Thus, the modern vesper martini would be made like this:
Pour three measures of 94-proof Tanqueray, one measure of 100-proof Stolichnaya, and half a measure of Cocchi Americano into a shaker. Shake it over ice until its very cold and strain into a deep champagne goblet, adding a thin slice of lemon peel. If you don’t enjoy this drink, you don’t really belong on earth anymore.
Although he returned to the traditional Walther PPK in his latest two outings as Bond, Daniel Craig carried a 9×19 mm Walther P99 with a suppressor in Casino Royale. The P99 was first developed by Walther in the 1990s from a design by Horst Wesp. It was introduced to the market in 1997, just in time for Tomorrow Never Dies, Pierce’s second Bond film. In the film, Pierce comes across the P99 and is elated: “The new Walther! I asked Q to get me one of these.” From then until Casino Royale, Bond’s weapon was the ultra-modern Walther P99.
The P99 is offered in both 9×19 mm Parabellum and .40 S&W versions. Bond carries the more internationally-friendy and movie blank-friendly 9 mm variant, which holds 15 rounds in the magazine, although extended 17 and 20 round magazines are available. The weapon is certainly larger than the PPK and less sleek in the traditional spy sense, but with double the rounds and firepower, the P99 is a smart choice for the modern Bond. Additionally, the polymer frame of the P99 keeps it almost as light as a standard PPK, with an unloaded weight of 630 grams.
How to Get the Look
Maybe Brioni will be nice enough to make one just for you?
- Black single-button Brioni dinner jacket with grosgrain-trimmed peak lapels, jetted hip pockets, 4-button cuffs, and ventless back
- Black formal Brioni double reverse-pleated trousers with a grosgrain stripe down each leg, side pockets, button-fastened jetted rear pockets, and plain-hemmed bottoms
- White-on-white waffle weave Turnbull & Asser formal shirt with a concealed front placket, large spread collar, and mitred double/French cuffs
- Black shantung silk Turnbull & Asser bow tie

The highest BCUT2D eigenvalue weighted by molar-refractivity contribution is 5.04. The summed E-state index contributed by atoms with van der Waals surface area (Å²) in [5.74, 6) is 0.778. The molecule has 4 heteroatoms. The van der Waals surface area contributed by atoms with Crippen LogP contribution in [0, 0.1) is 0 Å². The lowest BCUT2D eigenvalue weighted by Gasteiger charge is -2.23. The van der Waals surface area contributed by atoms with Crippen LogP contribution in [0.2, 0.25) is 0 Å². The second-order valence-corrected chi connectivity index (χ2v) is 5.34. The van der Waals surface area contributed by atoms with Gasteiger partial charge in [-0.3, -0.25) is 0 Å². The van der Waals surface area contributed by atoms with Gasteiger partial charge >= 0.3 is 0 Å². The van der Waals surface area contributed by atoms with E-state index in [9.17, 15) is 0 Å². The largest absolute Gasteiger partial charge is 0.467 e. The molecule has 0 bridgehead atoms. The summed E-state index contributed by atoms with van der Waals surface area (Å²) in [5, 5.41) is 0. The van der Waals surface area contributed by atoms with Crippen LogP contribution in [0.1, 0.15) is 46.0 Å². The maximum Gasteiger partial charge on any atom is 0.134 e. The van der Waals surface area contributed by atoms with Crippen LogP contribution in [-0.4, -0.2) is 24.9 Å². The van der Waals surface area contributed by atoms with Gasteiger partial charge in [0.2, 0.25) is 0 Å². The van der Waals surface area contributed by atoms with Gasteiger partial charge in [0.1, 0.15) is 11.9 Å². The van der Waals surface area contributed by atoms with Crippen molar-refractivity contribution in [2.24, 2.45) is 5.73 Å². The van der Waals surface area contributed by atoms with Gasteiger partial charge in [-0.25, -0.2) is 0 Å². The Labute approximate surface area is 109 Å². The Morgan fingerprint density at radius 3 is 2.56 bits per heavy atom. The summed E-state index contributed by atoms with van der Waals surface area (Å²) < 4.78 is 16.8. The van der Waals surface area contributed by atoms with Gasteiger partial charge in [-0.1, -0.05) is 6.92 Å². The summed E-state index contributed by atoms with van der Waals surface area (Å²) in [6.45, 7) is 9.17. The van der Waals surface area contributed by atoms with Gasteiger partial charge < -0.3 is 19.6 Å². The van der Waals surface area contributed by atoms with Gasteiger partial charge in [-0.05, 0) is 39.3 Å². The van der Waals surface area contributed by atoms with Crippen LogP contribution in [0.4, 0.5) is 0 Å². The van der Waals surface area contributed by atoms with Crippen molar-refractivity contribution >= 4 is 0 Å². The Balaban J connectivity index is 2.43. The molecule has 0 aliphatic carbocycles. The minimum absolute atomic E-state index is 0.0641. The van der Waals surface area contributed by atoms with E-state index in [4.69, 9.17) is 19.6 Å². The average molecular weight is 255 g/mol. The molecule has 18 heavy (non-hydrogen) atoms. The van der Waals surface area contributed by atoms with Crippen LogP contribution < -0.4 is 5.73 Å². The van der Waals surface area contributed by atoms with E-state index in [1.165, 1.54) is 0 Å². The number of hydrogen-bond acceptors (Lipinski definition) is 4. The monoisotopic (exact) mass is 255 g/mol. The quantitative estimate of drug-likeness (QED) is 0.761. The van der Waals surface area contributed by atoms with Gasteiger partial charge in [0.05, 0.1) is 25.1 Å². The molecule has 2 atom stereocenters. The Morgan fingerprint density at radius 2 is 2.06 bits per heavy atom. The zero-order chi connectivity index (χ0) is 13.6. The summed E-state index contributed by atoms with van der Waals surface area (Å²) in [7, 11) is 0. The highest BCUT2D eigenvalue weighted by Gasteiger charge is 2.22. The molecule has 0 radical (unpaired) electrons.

- Palladium cuff links – Bond’s are S.T. Dupont 5244
- Wide white moiré silk Albert Thurston suspenders with gold fittings and white leather joints
- Black calf 2-eyelet John Lobb Luffield derby shoes
- Black dress socks
- Omega Seamaster Professional Diver 2220.80.00 with a blue bezel and face on a stainless 41mm case and bracelet
Do Yourself a Favor and…
Check out the movie and invest in that tailored dinner jacket. You never know when you may need it.
After believing all hope to be lost, Bond headed to the bar, as most gamblers do in that situation.
Bartender: Shaken or stirred?
Bond: Does it look like I give a damn?
The Hollywood Costume Exhibition is currently on show in my town and I went along and had a look. They had Bond’s “Casino Royale” dinner jacket on display, but I confess I didn’t look at it too closely. And me, the big Bond fan! I was too distracted by the BatSuit and Marlene Dietrich’s tuxedo from “Morocco”. Man, she was tiny! Looks like I’ll be going to take another look at Bond’s suit.
In your defense, it’s not everyday that you can see a Batsuit or a woman’s tuxedo. Which Batman wore the one that you got to see? And yes, I’ve heard that Marlene was on a tomato juice and crackers diet after an old Hollywood studio told her she could stand to lose some weight. Of course, the guy who told her that from behind the safety of his studio desk was probably 300 pounds.